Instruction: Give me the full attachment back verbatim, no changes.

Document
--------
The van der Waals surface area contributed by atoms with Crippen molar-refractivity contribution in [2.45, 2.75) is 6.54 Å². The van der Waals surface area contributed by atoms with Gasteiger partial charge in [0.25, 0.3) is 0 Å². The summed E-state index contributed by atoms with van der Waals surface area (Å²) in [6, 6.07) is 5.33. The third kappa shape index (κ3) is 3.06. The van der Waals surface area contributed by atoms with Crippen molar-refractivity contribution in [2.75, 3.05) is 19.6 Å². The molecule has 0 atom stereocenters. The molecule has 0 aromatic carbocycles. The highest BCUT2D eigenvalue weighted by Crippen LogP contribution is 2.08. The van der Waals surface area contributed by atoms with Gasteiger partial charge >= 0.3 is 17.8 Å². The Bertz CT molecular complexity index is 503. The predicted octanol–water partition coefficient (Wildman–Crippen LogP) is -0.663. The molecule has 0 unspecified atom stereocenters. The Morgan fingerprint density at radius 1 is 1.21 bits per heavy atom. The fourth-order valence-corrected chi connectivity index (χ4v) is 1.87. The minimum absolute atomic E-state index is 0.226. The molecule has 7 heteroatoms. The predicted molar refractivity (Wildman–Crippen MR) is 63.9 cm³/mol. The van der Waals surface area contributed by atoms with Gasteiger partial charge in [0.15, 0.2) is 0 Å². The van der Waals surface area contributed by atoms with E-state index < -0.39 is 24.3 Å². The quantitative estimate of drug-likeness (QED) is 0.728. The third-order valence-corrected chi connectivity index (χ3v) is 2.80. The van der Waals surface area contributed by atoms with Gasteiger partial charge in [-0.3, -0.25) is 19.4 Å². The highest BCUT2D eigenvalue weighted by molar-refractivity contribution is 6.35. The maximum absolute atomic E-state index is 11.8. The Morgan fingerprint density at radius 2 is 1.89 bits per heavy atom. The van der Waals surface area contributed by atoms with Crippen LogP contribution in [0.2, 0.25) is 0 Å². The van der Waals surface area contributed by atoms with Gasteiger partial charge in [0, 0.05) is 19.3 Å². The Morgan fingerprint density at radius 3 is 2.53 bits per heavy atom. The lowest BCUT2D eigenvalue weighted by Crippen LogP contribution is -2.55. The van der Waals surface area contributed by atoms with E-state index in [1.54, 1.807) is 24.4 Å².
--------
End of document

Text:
The van der Waals surface area contributed by atoms with Crippen molar-refractivity contribution in [2.45, 2.75) is 6.54 Å². The van der Waals surface area contributed by atoms with Gasteiger partial charge in [0.25, 0.3) is 0 Å². The summed E-state index contributed by atoms with van der Waals surface area (Å²) in [6, 6.07) is 5.33. The third kappa shape index (κ3) is 3.06. The van der Waals surface area contributed by atoms with Crippen molar-refractivity contribution in [2.75, 3.05) is 19.6 Å². The molecule has 0 atom stereocenters. The molecule has 0 aromatic carbocycles. The highest BCUT2D eigenvalue weighted by Crippen LogP contribution is 2.08. The van der Waals surface area contributed by atoms with Gasteiger partial charge >= 0.3 is 17.8 Å². The Bertz CT molecular complexity index is 503. The predicted octanol–water partition coefficient (Wildman–Crippen LogP) is -0.663. The molecule has 0 unspecified atom stereocenters. The Morgan fingerprint density at radius 1 is 1.21 bits per heavy atom. The fourth-order valence-corrected chi connectivity index (χ4v) is 1.87. The minimum absolute atomic E-state index is 0.226. The molecule has 7 heteroatoms. The predicted molar refractivity (Wildman–Crippen MR) is 63.9 cm³/mol. The van der Waals surface area contributed by atoms with Gasteiger partial charge in [0.15, 0.2) is 0 Å². The van der Waals surface area contributed by atoms with E-state index < -0.39 is 24.3 Å². The quantitative estimate of drug-likeness (QED) is 0.728. The third-order valence-corrected chi connectivity index (χ3v) is 2.80. The van der Waals surface area contributed by atoms with Gasteiger partial charge in [-0.3, -0.25) is 19.4 Å². The highest BCUT2D eigenvalue weighted by molar-refractivity contribution is 6.35. The maximum absolute atomic E-state index is 11.8. The Morgan fingerprint density at radius 2 is 1.89 bits per heavy atom. The van der Waals surface area contributed by atoms with Crippen LogP contribution in [0.2, 0.25) is 0 Å². The van der Waals surface area contributed by atoms with Gasteiger partial charge in [0, 0.05) is 19.3 Å². The Morgan fingerprint density at radius 3 is 2.53 bits per heavy atom. The lowest BCUT2D eigenvalue weighted by Crippen LogP contribution is -2.55. The van der Waals surface area contributed by atoms with E-state index in [1.54, 1.807) is 24.4 Å².